Change, change, and more change. At work today, we are encouraged to move fast, to be agile, to reinvent, to transform, to disrupt. But what if constant change isn’t necessarily a good thing? Join Ashley Goodall, Cisco’s SVP of Methods and Intelligence, for a different perspective on what matters most at work.
Ashley Goodall is an executive, leadership expert, and author, and has spent his career exploring large organizations from the inside. He looks for the lessons from the real world that help people and teams thrive, and that make work a more human place for all of the humans in it.
His first experiences of teams and leadership were as a student musician and conductor. He was fascinated by the unspoken understanding between people playing together and carried this fascination into the corporate world.
He is currently the Senior Vice President of Methods and Intelligence, the data and research engine behind all the people stuff at Cisco. His organization aims to reveal the answers to some of the most challenging questions about work. How can we measure the experience at work reliably? Of the things that we can measure, which matter most? And how can we take what matters most and embed it into our people practices and systems?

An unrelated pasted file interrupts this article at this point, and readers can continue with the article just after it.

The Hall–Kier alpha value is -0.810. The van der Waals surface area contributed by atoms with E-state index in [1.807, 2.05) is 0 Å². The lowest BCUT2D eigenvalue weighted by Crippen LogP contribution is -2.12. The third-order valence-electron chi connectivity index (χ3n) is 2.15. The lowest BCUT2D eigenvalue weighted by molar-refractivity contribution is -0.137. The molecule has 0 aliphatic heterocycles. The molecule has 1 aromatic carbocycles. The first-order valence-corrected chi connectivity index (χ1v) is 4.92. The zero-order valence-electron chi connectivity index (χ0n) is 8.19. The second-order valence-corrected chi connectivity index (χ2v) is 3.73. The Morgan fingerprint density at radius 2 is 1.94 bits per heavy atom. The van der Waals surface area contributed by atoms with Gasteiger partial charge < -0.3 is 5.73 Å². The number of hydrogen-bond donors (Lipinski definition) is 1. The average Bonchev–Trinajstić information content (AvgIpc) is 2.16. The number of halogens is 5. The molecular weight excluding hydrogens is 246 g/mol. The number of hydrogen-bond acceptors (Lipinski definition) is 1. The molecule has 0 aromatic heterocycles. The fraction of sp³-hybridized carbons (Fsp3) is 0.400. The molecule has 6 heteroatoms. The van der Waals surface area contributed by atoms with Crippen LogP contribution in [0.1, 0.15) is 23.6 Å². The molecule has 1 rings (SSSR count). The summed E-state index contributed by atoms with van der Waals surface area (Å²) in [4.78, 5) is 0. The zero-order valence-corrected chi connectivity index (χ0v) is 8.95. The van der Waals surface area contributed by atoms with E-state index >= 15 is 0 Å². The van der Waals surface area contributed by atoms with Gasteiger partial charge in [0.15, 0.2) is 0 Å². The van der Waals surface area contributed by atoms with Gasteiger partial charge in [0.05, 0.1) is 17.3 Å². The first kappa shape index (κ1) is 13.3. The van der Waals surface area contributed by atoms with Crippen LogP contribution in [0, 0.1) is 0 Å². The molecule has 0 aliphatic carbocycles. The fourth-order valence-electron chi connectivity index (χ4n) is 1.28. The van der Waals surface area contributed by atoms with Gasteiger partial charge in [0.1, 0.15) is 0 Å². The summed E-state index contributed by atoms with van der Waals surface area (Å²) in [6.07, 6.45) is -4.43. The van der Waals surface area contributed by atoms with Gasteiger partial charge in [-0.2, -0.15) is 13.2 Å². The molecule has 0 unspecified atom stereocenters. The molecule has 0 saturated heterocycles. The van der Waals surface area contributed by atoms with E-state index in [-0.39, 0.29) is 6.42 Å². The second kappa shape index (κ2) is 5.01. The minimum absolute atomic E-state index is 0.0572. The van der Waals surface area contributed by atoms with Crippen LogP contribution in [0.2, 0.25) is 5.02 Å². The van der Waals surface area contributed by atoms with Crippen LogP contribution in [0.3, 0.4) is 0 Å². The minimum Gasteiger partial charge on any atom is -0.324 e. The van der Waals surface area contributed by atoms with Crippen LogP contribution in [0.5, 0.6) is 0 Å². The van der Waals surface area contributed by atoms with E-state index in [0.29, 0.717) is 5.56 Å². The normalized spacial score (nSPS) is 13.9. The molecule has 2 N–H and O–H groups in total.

Prior to this at Cisco, he led Leadership and Team Intelligence, an organization focused entirely on serving teams and team leaders.
The new approaches he has pioneered address everything from performance management, to feedback, to team activation technology, to real-time team intelligence, to social network mapping, to strengths-based leadership—and together these challenge much of the conventional wisdom of work today.
Ashley is the co-author, with Marcus Buckingham, of Nine Lies About Work: A Freethinking Leader’s Guide to the Real World (Harvard Business Review Press, April 2019)—which was selected as the best management book of 2019 by Strategy + Business and one of Amazon’s best business and leadership books of 2019. He is also the author of two cover stories in the Harvard Business Review: The Feedback Fallacy (March/April 2019)—which was Harvard Business Review’s most popular article of 2019—and Reinventing Performance Management (April 2015).